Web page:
Yesh Atid presented its diplomatic plan to Ynet on Sunday, with faction chief Yair Lapid saying Israel should embrace a partial freeze of settlement construction and negotiate a regional agreement with the Arab League instead of a final-status resolution with the Palestinians.
“Peace will have to wait for a few more years,” said Lapid, “What we are interested in is a regional agreement which leads to a disengagement from the Palestinians – let them do as they please on their side.”
Lapid was joined in the studio by his Yesh Atid colleagues, former Shin Bet chief Yaakov Peri and MK Ofer Shelah. During a discussion with Ynet political correspondent Attila Somfalvi on future security arrangements, Peri admitted that “unfortunately we cannot trust solely on the Palestinians.”
“We must secure security agreements that will be enforced by international assurances that Israel could live with, like joint patrols, surveillance posts… we won’t get into all the details here but security agreements are necessary, they are critical. No agreement can rest solely on promises or cooperation with the Palestinians,” he maintained.
The Yesh Atid chief then took on one of the central points of division between Israel and the Palestinians in the negotiations – the final status of Jerusalem. Lapid said “Jerusalem will not be divided for the same reason London and Paris will not be divided.”
Lapid rejected the claim that the Israeli capital was already effectively divided. “In that case, you may as well say that any place in which Arabs live in Israel is effectively divided. It is not. There is consensus in Israeli society – outside the loud margins of the left – on Jerusalem; Jerusalem will not be divided.”
The Yesh Atid chief, in full campaign mode ahead of the elections on March 17, criticized Prime Minister Benjamin Netanyahu for the recent deterioration in Israel-US ties, which has intensified in recent weeks with Netanyahu scheduled to address a joint session of the US Congress against the wishes of the White House.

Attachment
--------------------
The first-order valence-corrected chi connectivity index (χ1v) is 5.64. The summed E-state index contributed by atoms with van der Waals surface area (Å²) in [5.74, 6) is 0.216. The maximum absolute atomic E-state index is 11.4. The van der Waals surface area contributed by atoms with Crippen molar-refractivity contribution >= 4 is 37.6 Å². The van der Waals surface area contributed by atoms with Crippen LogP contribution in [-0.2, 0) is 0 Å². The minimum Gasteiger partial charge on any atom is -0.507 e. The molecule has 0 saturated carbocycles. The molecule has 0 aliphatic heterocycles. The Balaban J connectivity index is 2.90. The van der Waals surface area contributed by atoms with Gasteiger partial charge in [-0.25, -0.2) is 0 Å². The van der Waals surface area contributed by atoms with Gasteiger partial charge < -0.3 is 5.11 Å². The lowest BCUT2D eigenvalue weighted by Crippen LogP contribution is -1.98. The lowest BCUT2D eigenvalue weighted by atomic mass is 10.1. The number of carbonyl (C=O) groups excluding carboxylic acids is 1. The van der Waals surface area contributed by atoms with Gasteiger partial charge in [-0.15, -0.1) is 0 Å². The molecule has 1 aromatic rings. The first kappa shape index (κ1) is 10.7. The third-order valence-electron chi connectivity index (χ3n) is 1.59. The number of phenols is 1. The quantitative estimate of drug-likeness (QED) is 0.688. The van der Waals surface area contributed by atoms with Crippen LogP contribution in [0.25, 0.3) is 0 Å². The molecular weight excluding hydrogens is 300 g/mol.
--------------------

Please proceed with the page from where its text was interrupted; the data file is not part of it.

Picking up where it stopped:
“The average Israeli, who might support Netanyahu, thinks Obama hates anyways, may think ‘what’s the big deal?’ But we must remember we are talking about the commander-in-chief of the US armed forces, who we depend on for security cooperation. You do not mess with that, certainly not because you are afraid Bennett might steal a seat (in the Knesset) from you,” said Lapid.
The Yesh Atid chairman offered an alternative approach. “We must deal with this topic in the opposite manner,” he emphasized, “using quiet channels, operating with the understanding that they are a super-power, and not trying to be the best possible friend to the Republican Party instead of to the United States.”
Mk Shelah added to the criticism, saying “the damage from the affair of Netanyahu going to Congress has already been set.”
He claimed the backlash to the scheduled speech hurt the willingness of the US Congress to pass legislation to sanction Iran should the negotiations over its nuclear program fail. “The Democrats must protect their president from what they see as a coarse intervention from the Israeli prime minister,” he claimed.